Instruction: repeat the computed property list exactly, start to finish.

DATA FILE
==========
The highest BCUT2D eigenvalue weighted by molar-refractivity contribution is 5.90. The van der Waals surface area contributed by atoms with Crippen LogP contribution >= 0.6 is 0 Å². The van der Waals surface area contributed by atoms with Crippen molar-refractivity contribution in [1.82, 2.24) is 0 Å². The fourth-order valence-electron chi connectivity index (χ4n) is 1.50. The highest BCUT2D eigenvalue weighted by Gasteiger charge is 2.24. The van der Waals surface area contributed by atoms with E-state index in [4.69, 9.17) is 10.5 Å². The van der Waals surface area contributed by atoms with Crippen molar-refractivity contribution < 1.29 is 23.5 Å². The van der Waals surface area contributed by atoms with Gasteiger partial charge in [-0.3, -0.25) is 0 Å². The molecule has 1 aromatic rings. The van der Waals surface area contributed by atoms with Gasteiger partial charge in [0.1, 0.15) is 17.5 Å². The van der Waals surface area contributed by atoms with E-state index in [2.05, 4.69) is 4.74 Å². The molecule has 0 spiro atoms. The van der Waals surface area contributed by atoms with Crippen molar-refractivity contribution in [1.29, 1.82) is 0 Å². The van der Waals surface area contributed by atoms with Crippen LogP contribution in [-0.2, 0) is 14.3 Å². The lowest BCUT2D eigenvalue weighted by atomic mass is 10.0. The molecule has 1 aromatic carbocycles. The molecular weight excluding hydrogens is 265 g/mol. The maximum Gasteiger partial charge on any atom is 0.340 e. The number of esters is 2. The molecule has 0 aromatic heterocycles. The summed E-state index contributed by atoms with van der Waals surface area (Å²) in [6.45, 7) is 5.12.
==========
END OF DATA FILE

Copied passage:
The highest BCUT2D eigenvalue weighted by molar-refractivity contribution is 5.90. The van der Waals surface area contributed by atoms with Crippen LogP contribution >= 0.6 is 0 Å². The van der Waals surface area contributed by atoms with Crippen molar-refractivity contribution in [1.82, 2.24) is 0 Å². The fourth-order valence-electron chi connectivity index (χ4n) is 1.50. The highest BCUT2D eigenvalue weighted by Gasteiger charge is 2.24. The van der Waals surface area contributed by atoms with E-state index in [4.69, 9.17) is 10.5 Å². The van der Waals surface area contributed by atoms with Crippen molar-refractivity contribution < 1.29 is 23.5 Å². The van der Waals surface area contributed by atoms with Gasteiger partial charge in [-0.3, -0.25) is 0 Å². The molecule has 1 aromatic rings. The van der Waals surface area contributed by atoms with Gasteiger partial charge in [0.1, 0.15) is 17.5 Å². The van der Waals surface area contributed by atoms with E-state index in [2.05, 4.69) is 4.74 Å². The molecule has 0 spiro atoms. The van der Waals surface area contributed by atoms with Crippen molar-refractivity contribution in [1.29, 1.82) is 0 Å². The van der Waals surface area contributed by atoms with Crippen LogP contribution in [-0.2, 0) is 14.3 Å². The lowest BCUT2D eigenvalue weighted by atomic mass is 10.0. The molecule has 1 aromatic carbocycles. The molecular weight excluding hydrogens is 265 g/mol. The maximum Gasteiger partial charge on any atom is 0.340 e. The number of esters is 2. The molecule has 0 aromatic heterocycles. The summed E-state index contributed by atoms with van der Waals surface area (Å²) in [6.45, 7) is 5.12.